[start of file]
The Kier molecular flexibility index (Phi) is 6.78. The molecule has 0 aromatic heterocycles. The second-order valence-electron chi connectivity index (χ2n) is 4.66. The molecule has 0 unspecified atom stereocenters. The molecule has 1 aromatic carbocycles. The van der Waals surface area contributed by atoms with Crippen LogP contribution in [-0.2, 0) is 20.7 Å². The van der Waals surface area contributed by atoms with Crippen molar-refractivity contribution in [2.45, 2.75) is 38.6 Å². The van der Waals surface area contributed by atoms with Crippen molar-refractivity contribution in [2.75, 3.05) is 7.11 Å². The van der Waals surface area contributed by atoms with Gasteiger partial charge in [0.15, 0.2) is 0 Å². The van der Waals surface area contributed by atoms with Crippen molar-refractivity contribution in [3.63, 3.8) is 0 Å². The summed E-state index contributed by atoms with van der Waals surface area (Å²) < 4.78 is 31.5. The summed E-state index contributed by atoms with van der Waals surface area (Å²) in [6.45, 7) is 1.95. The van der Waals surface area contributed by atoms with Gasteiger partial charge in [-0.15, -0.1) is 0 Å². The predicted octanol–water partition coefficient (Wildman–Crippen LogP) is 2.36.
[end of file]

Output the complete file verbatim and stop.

The Kier molecular flexibility index (Phi) is 6.78. The molecule has 0 aromatic heterocycles. The second-order valence-electron chi connectivity index (χ2n) is 4.66. The molecule has 0 unspecified atom stereocenters. The molecule has 1 aromatic carbocycles. The van der Waals surface area contributed by atoms with Crippen LogP contribution in [-0.2, 0) is 20.7 Å². The van der Waals surface area contributed by atoms with Crippen molar-refractivity contribution in [2.45, 2.75) is 38.6 Å². The van der Waals surface area contributed by atoms with Crippen molar-refractivity contribution in [2.75, 3.05) is 7.11 Å². The van der Waals surface area contributed by atoms with Gasteiger partial charge in [0.15, 0.2) is 0 Å². The van der Waals surface area contributed by atoms with Crippen molar-refractivity contribution in [3.63, 3.8) is 0 Å². The summed E-state index contributed by atoms with van der Waals surface area (Å²) < 4.78 is 31.5. The summed E-state index contributed by atoms with van der Waals surface area (Å²) in [6.45, 7) is 1.95. The van der Waals surface area contributed by atoms with Gasteiger partial charge in [-0.15, -0.1) is 0 Å². The predicted octanol–water partition coefficient (Wildman–Crippen LogP) is 2.36.